Uranium Mining: Stirring up worries
By Charlotte Mathews
This article was originally published in Financial Mail
ANOTHER threat to the vast, stark beauty and environmental health of the dry Karoo is looming. Some believe it may be even more serious in the long term than extraction of shale gas through fracking.
Peninsula Energy, an Australian-listed company, has begun a pre-feasibility study into promising uranium deposits around the Ryst Kuil site near Beaufort West which have been partly explored by previous owners of the mineral rights. If results are positive, it could start producing uranium from a shallow mine by 2019-2020, CEO Gus Simpson says.
Stefan Cramer, a hydrogeologist advising the Southern African Faith Communities’ Environment Institute, says shallow mining of uranium in an area like the Karoo would stir up radioactive dust, which would spread over a large area. Standard methods to suppress the dust, using water sprays, would both draw on scarce water resources and contaminate ground water.
Fracking, too, would affect the Karoo’s water resources.
Cramer says the danger uranium mining poses near Beaufort West is more serious than that of shale gas fracking because, unlike shale gas, it is already known that there is substantial, easily mined uranium in this area.
Uranium spot prices, at around US$35/lb, are well below their mid-2000s levels and Fitch Ratings forecasts they will remain low for some years because of high inventories, supplies from uranium recycling and a slow return to service of Japan’s nuclear power stations. But in a November presentation, Peninsula said $60/lb-$70/lb long term was likely by 2017-2018 as there was insufficient new mine development and secondary supplies were declining. A significant deficit of uranium was likely by about 2020, it said.
Though Cramer agrees the current uranium price does not encourage new mines, he says Peninsula Energy is funded by Pala Investments, owned by Russian oligarch Vladimir Iorich and his son Evgenij. Possession and development of Ryst Kuil has more to do with geopolitics — cornering uranium to keep it from Chinese buyers — than economic reality.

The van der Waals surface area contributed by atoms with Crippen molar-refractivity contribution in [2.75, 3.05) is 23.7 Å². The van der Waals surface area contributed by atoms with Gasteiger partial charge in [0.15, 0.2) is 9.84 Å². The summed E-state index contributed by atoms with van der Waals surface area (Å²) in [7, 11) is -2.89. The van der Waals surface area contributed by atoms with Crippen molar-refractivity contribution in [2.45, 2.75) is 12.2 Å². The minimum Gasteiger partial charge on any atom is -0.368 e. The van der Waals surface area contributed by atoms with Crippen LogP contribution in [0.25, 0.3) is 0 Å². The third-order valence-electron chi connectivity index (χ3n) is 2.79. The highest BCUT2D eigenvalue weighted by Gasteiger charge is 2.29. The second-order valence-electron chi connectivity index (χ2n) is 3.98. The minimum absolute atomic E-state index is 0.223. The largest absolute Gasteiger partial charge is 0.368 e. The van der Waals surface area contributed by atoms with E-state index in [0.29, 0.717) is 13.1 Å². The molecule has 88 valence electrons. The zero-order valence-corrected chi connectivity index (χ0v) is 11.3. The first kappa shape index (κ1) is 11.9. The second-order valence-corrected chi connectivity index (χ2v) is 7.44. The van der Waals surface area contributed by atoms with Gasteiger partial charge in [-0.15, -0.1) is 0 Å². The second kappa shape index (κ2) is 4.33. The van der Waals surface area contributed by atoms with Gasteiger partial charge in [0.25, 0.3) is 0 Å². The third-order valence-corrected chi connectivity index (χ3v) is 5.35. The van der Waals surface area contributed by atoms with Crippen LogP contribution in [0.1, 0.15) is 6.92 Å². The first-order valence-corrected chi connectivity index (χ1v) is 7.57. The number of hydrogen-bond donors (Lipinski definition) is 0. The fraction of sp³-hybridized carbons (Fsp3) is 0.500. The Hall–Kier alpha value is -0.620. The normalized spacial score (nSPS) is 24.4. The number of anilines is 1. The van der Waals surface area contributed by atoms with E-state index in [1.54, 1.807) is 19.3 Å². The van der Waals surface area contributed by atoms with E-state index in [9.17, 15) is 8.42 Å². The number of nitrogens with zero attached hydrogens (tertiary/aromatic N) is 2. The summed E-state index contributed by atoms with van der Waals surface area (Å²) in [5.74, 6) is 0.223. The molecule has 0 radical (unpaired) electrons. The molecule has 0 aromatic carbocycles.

Simpson says Peninsula has a diverse shareholder base, including Pala with 12% but also Resource Capital Fund with 21% and BlackRock funds with 11%. French nuclear company Areva, the previous owner of the Karoo sites that Peninsula is now exploring, holds 3.4%. Areva had other business considerations, which is why it did not move into production but has stayed invested in Peninsula, he says.
Funds like Resource Capital and BlackRock make investment decisions based on sophisticated financial modelling, not political considerations with an uncertain outcome, he says.
Peninsula’s business model is to be a low-cost producer from multiple sources of uranium, initially from its Lance Projects at Wyoming in the US. Though spot prices are low, Peninsula will sell uranium on long-term contracts, which are priced higher. It engages with various potential offtakers and Eskom could be a customer.
Simpson says Peninsula has responded directly to Cramer on the environmental issues he has raised. Groundwater supply and management is part of the mine’s environmental management plan. This will be a zero disposal/release mine, to protect the environment and conserve water.
Cramer says uranium miners in particular need a good track record in mining but unfortunately that is rarely the case. Often they fold, leaving the rehabilitation up to someone else. In a place like the Karoo, uranium mining has too many inherent risks. It changes the landscape and livelihoods of communities, rarely to their benefit.
Simpson says all mining has both positive and negative effects but measures to mitigate the negative effects are well understood and commonly used in SA and globally. As part of Peninsula’s commitments, it has cleaned up areas that were contaminated by previous owners and put control measures in place.
Jonathan Deal, who represents the anti-fracking organisation Treasure the Karoo Action Group (TKAG), says he has been aware of the threat of uranium mining for at least a decade, but addressing the fracking threat became more urgent and TKAG does not have the resources to address both issues simultaneously. In December TKAG and Afriforum launched legal action against government to challenge the fracking regulations.
He says before Peninsula Energy is allowed to start uranium mining, the same detailed strategic environmental assessment into the consequences should be done that is already under way for shale gas.
“We need to look carefully at how badly we need this and what benefits it will bring to the country, as well as the costs in the medium to long term.”